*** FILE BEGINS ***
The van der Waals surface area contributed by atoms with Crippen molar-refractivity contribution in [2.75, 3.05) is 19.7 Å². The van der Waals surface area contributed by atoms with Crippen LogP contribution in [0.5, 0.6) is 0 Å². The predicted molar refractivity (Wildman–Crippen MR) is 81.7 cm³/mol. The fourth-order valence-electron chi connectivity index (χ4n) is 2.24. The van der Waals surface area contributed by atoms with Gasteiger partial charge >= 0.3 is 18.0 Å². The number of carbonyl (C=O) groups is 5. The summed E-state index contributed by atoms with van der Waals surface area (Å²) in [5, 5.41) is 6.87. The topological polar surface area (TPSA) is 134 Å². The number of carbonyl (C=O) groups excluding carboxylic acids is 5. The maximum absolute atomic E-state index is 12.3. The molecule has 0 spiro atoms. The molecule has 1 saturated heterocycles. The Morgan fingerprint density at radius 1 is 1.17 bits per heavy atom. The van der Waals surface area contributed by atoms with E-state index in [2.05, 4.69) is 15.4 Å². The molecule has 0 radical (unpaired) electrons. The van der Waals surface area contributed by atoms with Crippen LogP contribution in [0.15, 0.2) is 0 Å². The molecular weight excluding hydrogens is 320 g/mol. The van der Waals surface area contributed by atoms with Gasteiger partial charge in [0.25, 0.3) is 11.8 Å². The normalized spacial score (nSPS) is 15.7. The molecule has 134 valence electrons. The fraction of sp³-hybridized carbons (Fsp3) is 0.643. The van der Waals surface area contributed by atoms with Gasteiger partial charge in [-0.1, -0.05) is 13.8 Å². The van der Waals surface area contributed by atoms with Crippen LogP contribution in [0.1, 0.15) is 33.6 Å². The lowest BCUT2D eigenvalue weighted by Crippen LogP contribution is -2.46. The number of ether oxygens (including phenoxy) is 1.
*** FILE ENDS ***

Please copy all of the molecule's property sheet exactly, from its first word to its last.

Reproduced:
The van der Waals surface area contributed by atoms with Crippen molar-refractivity contribution in [2.75, 3.05) is 19.7 Å². The van der Waals surface area contributed by atoms with Crippen LogP contribution in [0.5, 0.6) is 0 Å². The predicted molar refractivity (Wildman–Crippen MR) is 81.7 cm³/mol. The fourth-order valence-electron chi connectivity index (χ4n) is 2.24. The van der Waals surface area contributed by atoms with Gasteiger partial charge >= 0.3 is 18.0 Å². The number of carbonyl (C=O) groups is 5. The summed E-state index contributed by atoms with van der Waals surface area (Å²) in [5, 5.41) is 6.87. The topological polar surface area (TPSA) is 134 Å². The number of carbonyl (C=O) groups excluding carboxylic acids is 5. The maximum absolute atomic E-state index is 12.3. The molecule has 0 spiro atoms. The molecule has 1 saturated heterocycles. The Morgan fingerprint density at radius 1 is 1.17 bits per heavy atom. The van der Waals surface area contributed by atoms with E-state index in [2.05, 4.69) is 15.4 Å². The molecule has 0 radical (unpaired) electrons. The van der Waals surface area contributed by atoms with Crippen LogP contribution in [0.15, 0.2) is 0 Å². The molecular weight excluding hydrogens is 320 g/mol. The van der Waals surface area contributed by atoms with Gasteiger partial charge in [0.25, 0.3) is 11.8 Å². The normalized spacial score (nSPS) is 15.7. The molecule has 134 valence electrons. The fraction of sp³-hybridized carbons (Fsp3) is 0.643. The van der Waals surface area contributed by atoms with Gasteiger partial charge in [-0.1, -0.05) is 13.8 Å². The van der Waals surface area contributed by atoms with Crippen LogP contribution in [0.1, 0.15) is 33.6 Å². The lowest BCUT2D eigenvalue weighted by Crippen LogP contribution is -2.46. The number of ether oxygens (including phenoxy) is 1.